1431 Time Frames for Processing Requests to Reopen

Revision 11-4; Effective June 1, 2011

After the hearing is closed, the date the appellant contacts hearings staff, either in person or in writing, is considered the request to reopen date. The hearings officer has 30 calendar days from the date of the request to reopen to determine whether or not to reopen the hearing.

If the hearings officer decides to reopen the hearing, a new decision must be issued within 60 days of the date the request to reopen was received for SNAP cases and within 90 days for all other types of cases, unless there are delays. The delays that apply to initial hearings are applicable to reopened hearings. A list of delays is in 1723, Delays in Issuing a Decision – 1 TAC §357.23(a)(3).

1440 Continuances/Postponements — 1 TAC §357.19(a)

Revision 14-2; Effective August 6, 2014

The hearings officer considers a request to postpone a hearing only if the appellant, his authorized representative, the agency or the Office of General Counsel attorney contacts the appropriate hearings officer before the scheduled hearing is to occur. In SNAP cases, the appellant is entitled to receive one postponement of up to 30 calendar days. In all other hearings, the hearings officer may postpone a fair hearing if the hearings officer determines that good cause exists. Except for one continuance for a SNAP appellant, a party is not entitled to a continuance. A continuance is granted at the discretion of the hearings officer for good cause. Good cause must be substantive and not for convenience. Good cause exists when there is a circumstance or excuse that is beyond the reasonable control of the parties.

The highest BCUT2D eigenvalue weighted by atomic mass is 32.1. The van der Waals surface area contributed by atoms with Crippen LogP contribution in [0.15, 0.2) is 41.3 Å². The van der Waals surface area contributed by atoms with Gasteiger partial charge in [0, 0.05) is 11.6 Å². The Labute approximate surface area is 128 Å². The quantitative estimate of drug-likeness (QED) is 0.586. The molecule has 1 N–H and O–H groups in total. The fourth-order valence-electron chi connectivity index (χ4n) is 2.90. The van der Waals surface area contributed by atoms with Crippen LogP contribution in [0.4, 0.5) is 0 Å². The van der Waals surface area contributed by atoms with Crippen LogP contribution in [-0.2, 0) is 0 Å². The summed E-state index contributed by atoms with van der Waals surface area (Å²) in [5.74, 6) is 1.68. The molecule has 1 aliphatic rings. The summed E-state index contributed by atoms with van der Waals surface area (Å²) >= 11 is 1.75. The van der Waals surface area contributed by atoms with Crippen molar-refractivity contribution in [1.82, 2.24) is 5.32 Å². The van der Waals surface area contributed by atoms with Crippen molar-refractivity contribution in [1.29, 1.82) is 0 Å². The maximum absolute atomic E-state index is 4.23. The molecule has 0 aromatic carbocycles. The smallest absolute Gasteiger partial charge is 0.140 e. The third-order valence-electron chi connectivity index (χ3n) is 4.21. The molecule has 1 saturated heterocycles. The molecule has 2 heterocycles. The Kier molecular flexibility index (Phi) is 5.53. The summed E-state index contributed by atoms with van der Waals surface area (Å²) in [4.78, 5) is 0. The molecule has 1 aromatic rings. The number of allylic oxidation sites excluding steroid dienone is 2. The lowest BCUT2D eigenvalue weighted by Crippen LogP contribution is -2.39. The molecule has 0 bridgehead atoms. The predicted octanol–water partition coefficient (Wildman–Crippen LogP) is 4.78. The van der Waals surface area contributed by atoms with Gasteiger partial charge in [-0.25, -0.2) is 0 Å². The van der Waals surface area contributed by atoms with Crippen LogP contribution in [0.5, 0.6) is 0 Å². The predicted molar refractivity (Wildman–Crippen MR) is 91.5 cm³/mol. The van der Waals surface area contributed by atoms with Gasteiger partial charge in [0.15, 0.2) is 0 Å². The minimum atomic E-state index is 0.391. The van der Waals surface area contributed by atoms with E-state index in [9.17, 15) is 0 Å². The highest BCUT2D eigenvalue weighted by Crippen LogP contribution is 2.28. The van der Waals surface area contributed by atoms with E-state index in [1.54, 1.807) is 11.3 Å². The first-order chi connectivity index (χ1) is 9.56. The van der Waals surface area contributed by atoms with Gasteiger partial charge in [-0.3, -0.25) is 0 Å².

The hearings officer may consider whether the appellant is receiving continued benefits in deciding whether to grant a continuance.

When the agency is represented by an attorney and the appellant is not receiving continued benefits, only one continuance may be granted for good cause. The effect of the delay on the appellant should be carefully considered.

A rescheduled appointment notice, Form H4803, Notice of Hearing, acknowledges a hearings officer's agreement to postpone and is sent to the appellant and agency.

A postponement may occur only if the hearing has not taken place and a decision has not been issued. A postponement may not be applied to an appeal that is closed.

Note: The terms continuance and postponement are used interchangeably.

Note: A request for continuance/postponement by the agency must be made within five calendar days of the date of the notice or alert.